It works like this. Financial instruments have no intrinsic value. They are worth exactly what people are willing to pay for them. People paid what they think these things are worth. Some people made up new financial instruments with bizarre, complicated, arbitrary rules - Credit Default Swaps, whatever. If you land on Go, collect $200 dollars, unless you took more than seven rolls to go around the board and your last roll was a three, in which case you collect $200 minus the average of each of your 7 plus rolls. Other people made up stories about why this made sense, usually consisting of saying if prices go down you get paid something, and if they go up you win big. Still other people bought this stuff by the ton - pension and mutual fund managers, etc.

here's John Gapper again, but this time missing the point:
The word “irresponsible” does not begin to describe AIG’s behaviour. Like Bear, Lehman and others, it saw a way to get in on the growing action in mortgage-backed derivatives. Its bankers were soon earning huge fees for themselves and AIG by piling up unimaginable risks.

Call me a spoilsport, but I do not believe that AIG or any other capital markets institution should be allowed to play like that with my money (I am a US taxpayer) in future
OK, you can call them names, but that represses your knowledge that AIG's bankers were heroes and geniuses in their time, doing exactly what they were supposed to do - take risks and maximize shareholder value. Why is this arbitrary process with huge cuts for the players OK when prices go up but bad when they fall?

There's also the sucker's rationality to think about. After 9/11, the prime rate went to 1 percent. Stocks went sideways or down. Housing prices were going up. If you stayed in the market or in savings accounts, you were by definition economically stupid. Only a stupid person would get 1.5% a year when she could get ten times that. Everyone piled into houses. It was logical and rational. This made housing prices go up even more - helped by deliberate financial policies that kept interest rates low. Why stick with 1 percent instead of 10?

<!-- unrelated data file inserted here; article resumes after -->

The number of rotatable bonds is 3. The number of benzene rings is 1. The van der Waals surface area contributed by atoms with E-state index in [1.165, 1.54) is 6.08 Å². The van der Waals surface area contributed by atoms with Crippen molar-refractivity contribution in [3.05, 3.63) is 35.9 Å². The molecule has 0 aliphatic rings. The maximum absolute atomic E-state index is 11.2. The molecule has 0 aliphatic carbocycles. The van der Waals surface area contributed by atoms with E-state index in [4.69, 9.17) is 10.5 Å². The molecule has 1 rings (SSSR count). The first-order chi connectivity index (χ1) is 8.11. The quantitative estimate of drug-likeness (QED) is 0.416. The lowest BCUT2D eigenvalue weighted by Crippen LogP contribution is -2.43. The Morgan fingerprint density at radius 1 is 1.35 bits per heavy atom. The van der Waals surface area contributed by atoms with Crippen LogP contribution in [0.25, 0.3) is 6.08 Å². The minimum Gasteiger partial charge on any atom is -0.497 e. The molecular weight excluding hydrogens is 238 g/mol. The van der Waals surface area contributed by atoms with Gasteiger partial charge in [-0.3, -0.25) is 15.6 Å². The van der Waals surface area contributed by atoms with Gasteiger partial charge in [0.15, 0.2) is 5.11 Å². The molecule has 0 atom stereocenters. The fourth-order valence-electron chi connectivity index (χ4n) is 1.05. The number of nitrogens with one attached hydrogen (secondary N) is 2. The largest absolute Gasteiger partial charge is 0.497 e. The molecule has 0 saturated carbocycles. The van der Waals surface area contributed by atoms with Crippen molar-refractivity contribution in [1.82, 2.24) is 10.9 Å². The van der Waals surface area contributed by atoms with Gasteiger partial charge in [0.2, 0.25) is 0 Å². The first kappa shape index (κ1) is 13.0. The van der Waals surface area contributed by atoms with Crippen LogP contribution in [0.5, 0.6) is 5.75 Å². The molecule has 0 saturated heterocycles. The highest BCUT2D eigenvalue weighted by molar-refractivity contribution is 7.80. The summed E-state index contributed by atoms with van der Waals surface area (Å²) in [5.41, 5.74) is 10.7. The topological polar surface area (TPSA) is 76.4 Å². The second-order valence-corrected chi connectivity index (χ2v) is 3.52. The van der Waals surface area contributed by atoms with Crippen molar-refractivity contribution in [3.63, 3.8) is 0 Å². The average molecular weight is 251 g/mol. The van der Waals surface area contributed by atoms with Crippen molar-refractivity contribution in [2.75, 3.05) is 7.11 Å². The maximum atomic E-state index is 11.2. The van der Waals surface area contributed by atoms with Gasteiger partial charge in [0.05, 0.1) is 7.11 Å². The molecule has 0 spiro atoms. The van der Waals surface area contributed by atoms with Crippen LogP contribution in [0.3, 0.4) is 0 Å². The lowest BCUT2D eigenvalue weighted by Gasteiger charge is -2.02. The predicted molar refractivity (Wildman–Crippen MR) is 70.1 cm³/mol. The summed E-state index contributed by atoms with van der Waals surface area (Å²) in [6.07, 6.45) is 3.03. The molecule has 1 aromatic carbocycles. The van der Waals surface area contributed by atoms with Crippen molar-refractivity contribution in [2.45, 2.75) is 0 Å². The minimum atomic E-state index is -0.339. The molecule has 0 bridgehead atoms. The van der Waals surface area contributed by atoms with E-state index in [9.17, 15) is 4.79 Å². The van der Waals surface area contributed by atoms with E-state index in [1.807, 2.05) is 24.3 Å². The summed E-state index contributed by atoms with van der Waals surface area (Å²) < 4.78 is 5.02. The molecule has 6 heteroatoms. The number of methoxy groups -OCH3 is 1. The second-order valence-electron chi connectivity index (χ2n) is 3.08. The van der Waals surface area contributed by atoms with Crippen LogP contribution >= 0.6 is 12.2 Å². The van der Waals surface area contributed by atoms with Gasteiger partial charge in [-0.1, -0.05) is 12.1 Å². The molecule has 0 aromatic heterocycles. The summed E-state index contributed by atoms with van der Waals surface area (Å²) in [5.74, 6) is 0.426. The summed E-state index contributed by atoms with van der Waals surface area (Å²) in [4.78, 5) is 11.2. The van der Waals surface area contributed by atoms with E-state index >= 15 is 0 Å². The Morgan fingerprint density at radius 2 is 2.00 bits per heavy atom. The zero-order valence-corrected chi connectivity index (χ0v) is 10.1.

This is true for ordinary people, and also for financial professionals. If you stuck with low-risk instead of high, and 3.5% instead of 18, you wouldn't stay a financial professional for long. If you avoided leverage, you were a fool. I can't tell you how many university faculty I've heard complain about the University of California's low pension return by comparison to Yale's, without having any idea of the content of the private placements - the Structured Investment Deals, maybe the CDSs tied to CDOs - that Yale was using to get more than 20 percent.

All this talk of moral hazard etc avoids the nature of market rationality, which is herd instinct. The contrarians often do well, but they are few. Overall, "the trend is your friend." You buck the trend, you lose. You ride the trend, you win. Add in the stagnation of US wages and the conversion of traditional pensions to investment funds - 401(k), 403(b) - and the trend became your ONLY friend. Then throw in "mental hazard." This refers to the absence of actual knowledge about investment vehicles, e.g. what's in them. These vehicles had names and marketers, and it was all press releases, TV authorities, what I think this morning as opposed to yesterday afternoon. It's also proprietary investment models whose assumptions are not only too abstruse for most people, but deliberately, systematically, and legally veiled. They are models created by companies that profit from them. They are there to benefit me, but not to benefit you. Meaning that you, the regular investor, had to buy a model and stick it out to the end.

Which is where we are now, with widespread market failure and damage done. But market failure was happening all along, and never should have been left to themselves

Tax them properly, regulate them, bring them back into society. This will take lots of the profits out of them, but that would be good. We'd have more money back in the real economy.